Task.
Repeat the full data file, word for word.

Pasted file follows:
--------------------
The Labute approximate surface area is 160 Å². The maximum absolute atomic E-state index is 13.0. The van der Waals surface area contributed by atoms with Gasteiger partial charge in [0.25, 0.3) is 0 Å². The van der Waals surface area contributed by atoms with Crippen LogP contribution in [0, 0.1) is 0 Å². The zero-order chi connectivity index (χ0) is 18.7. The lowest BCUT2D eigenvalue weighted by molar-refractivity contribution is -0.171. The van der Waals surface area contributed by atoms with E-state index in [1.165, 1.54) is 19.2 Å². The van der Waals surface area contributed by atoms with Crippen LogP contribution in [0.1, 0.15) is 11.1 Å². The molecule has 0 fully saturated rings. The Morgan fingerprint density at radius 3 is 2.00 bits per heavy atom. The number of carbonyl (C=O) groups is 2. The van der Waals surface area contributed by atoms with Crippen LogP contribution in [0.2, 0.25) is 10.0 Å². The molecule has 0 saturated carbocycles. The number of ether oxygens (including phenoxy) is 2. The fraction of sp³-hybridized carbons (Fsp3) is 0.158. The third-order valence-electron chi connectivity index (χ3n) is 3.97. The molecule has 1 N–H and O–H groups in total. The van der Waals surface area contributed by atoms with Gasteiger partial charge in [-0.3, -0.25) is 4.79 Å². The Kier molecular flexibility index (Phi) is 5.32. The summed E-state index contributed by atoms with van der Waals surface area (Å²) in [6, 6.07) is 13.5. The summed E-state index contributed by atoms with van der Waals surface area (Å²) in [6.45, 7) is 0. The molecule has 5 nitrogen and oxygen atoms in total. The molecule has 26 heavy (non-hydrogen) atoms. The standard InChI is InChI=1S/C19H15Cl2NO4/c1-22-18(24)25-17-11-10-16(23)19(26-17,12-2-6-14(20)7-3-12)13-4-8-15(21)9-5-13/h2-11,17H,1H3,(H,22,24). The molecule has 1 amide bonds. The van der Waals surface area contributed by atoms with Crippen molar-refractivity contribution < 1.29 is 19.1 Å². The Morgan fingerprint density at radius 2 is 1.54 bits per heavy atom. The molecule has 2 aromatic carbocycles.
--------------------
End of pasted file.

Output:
The Labute approximate surface area is 160 Å². The maximum absolute atomic E-state index is 13.0. The van der Waals surface area contributed by atoms with Gasteiger partial charge in [0.25, 0.3) is 0 Å². The van der Waals surface area contributed by atoms with Crippen LogP contribution in [0, 0.1) is 0 Å². The zero-order chi connectivity index (χ0) is 18.7. The lowest BCUT2D eigenvalue weighted by molar-refractivity contribution is -0.171. The van der Waals surface area contributed by atoms with E-state index in [1.165, 1.54) is 19.2 Å². The van der Waals surface area contributed by atoms with Crippen LogP contribution in [0.1, 0.15) is 11.1 Å². The molecule has 0 fully saturated rings. The Morgan fingerprint density at radius 3 is 2.00 bits per heavy atom. The number of carbonyl (C=O) groups is 2. The van der Waals surface area contributed by atoms with Crippen LogP contribution in [0.2, 0.25) is 10.0 Å². The molecule has 0 saturated carbocycles. The number of ether oxygens (including phenoxy) is 2. The fraction of sp³-hybridized carbons (Fsp3) is 0.158. The third-order valence-electron chi connectivity index (χ3n) is 3.97. The molecule has 1 N–H and O–H groups in total. The van der Waals surface area contributed by atoms with Gasteiger partial charge in [-0.3, -0.25) is 4.79 Å². The Kier molecular flexibility index (Phi) is 5.32. The summed E-state index contributed by atoms with van der Waals surface area (Å²) in [6, 6.07) is 13.5. The summed E-state index contributed by atoms with van der Waals surface area (Å²) in [6.45, 7) is 0. The molecule has 5 nitrogen and oxygen atoms in total. The molecule has 26 heavy (non-hydrogen) atoms. The standard InChI is InChI=1S/C19H15Cl2NO4/c1-22-18(24)25-17-11-10-16(23)19(26-17,12-2-6-14(20)7-3-12)13-4-8-15(21)9-5-13/h2-11,17H,1H3,(H,22,24). The molecule has 1 amide bonds. The van der Waals surface area contributed by atoms with Crippen molar-refractivity contribution < 1.29 is 19.1 Å². The Morgan fingerprint density at radius 2 is 1.54 bits per heavy atom. The molecule has 2 aromatic carbocycles.